I grew up in a rural village in Uganda and most of these experiences mentioned in Economic Lives of the Poor resonate with me. For the better part of the year, the question on my thoughts is how best do we end the cycle of poverty for more people as quickly as possible?
I and a few million others were lucky to break out of the poverty cycle because our parents somehow got an extra income to take us through better schools. When I left my village elementary school, Primary 3 was my next class but I failed the entry interviews for primary 3, 2 and 1 at my new urban school.
I was allowed into Primary 1 anyway, perhaps because I was too old for kindergarten — luckily because of the village hard-work culture, my first position was 11th out of 150 pupils and I would go on to be a top student till Primary 7 where I was 2nd in the National Examinations.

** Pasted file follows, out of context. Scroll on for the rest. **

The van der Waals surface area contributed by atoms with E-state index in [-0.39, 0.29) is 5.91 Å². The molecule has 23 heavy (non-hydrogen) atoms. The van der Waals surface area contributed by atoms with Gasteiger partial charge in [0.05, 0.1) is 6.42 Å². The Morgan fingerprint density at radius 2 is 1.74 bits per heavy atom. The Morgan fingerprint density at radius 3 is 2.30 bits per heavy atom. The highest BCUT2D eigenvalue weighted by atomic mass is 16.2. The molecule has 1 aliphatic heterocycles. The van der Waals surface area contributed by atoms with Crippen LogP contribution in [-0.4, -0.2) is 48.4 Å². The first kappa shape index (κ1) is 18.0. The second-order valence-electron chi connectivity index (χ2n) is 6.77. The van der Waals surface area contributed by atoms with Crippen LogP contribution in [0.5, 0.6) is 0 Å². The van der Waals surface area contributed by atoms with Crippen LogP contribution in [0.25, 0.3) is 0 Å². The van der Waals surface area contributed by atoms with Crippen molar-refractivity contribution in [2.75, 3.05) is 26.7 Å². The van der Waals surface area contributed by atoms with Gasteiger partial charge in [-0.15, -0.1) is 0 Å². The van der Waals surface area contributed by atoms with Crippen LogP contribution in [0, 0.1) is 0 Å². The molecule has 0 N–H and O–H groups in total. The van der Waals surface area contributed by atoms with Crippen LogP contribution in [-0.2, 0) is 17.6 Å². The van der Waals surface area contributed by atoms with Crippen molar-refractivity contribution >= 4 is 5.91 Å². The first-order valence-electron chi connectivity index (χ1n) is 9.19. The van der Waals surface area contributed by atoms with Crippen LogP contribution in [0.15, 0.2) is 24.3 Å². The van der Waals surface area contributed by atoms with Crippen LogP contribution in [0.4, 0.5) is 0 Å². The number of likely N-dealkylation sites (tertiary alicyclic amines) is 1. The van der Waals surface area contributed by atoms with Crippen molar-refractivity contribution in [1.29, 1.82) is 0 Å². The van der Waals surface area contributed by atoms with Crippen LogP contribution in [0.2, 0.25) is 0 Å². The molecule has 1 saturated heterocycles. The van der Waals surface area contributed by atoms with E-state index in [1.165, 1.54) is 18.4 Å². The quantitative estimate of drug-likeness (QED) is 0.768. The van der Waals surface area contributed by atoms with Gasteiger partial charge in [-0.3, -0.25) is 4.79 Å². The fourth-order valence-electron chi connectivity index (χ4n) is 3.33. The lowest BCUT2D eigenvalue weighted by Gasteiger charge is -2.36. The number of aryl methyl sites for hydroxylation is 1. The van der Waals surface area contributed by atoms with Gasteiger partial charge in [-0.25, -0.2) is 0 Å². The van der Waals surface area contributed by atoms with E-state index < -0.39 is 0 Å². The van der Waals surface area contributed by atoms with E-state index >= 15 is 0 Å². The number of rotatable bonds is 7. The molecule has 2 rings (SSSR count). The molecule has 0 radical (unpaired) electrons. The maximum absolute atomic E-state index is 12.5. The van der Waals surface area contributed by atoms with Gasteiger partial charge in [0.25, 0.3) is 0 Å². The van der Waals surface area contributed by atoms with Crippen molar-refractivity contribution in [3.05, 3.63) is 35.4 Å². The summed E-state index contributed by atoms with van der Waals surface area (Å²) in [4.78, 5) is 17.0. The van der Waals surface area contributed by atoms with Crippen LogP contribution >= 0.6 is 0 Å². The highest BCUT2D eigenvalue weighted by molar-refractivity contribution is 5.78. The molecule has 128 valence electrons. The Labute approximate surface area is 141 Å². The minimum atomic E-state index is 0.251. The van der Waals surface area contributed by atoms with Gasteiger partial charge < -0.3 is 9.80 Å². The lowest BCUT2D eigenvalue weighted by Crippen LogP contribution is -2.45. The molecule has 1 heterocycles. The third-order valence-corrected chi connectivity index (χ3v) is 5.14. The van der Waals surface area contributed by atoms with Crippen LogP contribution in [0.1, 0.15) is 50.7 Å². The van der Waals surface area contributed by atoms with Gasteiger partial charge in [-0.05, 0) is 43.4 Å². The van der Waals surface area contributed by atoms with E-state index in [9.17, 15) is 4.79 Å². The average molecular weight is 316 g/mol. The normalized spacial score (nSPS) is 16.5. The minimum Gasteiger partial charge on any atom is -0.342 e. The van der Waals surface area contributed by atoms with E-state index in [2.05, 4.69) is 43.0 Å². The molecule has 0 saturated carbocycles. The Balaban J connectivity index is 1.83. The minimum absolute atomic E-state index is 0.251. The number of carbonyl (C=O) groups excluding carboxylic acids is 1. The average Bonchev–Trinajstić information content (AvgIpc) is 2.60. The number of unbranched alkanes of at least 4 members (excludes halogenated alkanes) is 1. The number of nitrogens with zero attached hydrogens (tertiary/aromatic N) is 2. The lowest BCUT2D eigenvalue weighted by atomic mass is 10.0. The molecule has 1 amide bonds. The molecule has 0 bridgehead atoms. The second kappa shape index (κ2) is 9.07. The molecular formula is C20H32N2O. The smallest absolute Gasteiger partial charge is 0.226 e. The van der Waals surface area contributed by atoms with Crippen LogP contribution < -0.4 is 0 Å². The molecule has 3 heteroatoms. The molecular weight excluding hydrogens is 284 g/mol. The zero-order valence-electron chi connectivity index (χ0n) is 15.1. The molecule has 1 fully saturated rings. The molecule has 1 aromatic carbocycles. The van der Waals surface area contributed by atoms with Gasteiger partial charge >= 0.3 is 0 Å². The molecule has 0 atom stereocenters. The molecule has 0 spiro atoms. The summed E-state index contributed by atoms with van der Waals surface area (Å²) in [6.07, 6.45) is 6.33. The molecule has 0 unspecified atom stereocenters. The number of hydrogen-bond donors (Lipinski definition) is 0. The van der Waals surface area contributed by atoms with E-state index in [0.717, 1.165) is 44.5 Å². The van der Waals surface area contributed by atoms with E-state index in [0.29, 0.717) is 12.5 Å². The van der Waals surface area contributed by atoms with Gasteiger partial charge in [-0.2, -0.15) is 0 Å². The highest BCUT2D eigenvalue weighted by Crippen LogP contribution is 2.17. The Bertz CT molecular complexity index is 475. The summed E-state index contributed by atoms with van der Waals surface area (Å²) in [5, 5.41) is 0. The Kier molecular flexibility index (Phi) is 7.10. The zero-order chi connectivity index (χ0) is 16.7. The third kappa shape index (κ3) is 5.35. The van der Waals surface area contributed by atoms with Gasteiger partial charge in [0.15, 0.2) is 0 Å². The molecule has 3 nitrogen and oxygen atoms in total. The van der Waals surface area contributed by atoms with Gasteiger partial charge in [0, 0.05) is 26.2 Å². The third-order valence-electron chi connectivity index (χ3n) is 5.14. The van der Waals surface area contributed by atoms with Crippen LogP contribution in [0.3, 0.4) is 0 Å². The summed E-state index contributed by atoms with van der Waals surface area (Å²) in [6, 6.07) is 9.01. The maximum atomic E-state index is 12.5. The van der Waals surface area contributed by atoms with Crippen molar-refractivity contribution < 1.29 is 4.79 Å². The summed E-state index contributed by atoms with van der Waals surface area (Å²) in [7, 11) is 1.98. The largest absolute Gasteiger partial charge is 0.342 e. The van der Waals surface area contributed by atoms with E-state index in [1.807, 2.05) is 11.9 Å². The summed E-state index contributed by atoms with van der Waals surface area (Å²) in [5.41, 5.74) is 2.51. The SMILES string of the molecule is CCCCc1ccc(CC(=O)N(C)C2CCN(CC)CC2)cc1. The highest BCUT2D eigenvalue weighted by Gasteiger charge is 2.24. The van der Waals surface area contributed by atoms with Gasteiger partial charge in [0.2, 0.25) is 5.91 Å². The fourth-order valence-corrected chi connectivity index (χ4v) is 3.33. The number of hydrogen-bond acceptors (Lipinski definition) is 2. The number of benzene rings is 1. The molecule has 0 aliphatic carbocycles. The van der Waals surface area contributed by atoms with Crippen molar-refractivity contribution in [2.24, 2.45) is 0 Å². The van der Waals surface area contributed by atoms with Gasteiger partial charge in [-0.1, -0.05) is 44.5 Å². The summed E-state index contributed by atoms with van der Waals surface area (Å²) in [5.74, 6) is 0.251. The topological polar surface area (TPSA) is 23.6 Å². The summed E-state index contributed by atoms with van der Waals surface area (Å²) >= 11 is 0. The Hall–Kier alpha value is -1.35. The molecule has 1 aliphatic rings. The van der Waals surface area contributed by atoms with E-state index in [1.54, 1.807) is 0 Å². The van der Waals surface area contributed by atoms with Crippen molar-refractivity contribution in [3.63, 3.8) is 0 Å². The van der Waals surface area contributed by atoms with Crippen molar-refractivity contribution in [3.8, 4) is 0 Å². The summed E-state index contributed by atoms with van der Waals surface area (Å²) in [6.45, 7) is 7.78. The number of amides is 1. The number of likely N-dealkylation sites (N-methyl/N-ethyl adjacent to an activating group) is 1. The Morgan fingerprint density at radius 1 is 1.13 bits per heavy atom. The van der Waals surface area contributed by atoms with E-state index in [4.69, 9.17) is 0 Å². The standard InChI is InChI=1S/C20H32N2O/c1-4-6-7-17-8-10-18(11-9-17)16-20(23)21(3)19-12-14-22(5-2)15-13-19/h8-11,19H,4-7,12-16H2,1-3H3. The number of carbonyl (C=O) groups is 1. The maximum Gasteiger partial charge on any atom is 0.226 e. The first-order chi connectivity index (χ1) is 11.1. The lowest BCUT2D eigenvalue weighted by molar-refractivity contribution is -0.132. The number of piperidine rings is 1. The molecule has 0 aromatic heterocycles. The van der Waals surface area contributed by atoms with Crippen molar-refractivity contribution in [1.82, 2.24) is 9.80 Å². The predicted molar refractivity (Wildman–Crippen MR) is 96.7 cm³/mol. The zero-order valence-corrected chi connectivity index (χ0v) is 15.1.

While they celebrated my success with me, my village playmates like 2 billion others elsewhere weren’t as lucky — they still live below $5 a day so they can’t afford a better education for their children let alone food, Medicare, and shelter. Their cycle will run infinitely until they are able to get that extra beyond subsistence.
The lives of the poor can be summarized as subsistent. You only get access to one, two or at most three basics of life. If you get water (miles away) you don’t go to school, if you get food you don’t deserve healthcare, if you get the food and healthcare you won’t afford education or decent shelter, clothing, energy nor other basics.
I know women using mosquito nets provided free by The Global Fund not to protect themselves against malaria but to make passion fruit juice, mushroom growing, and other small income-generating activities.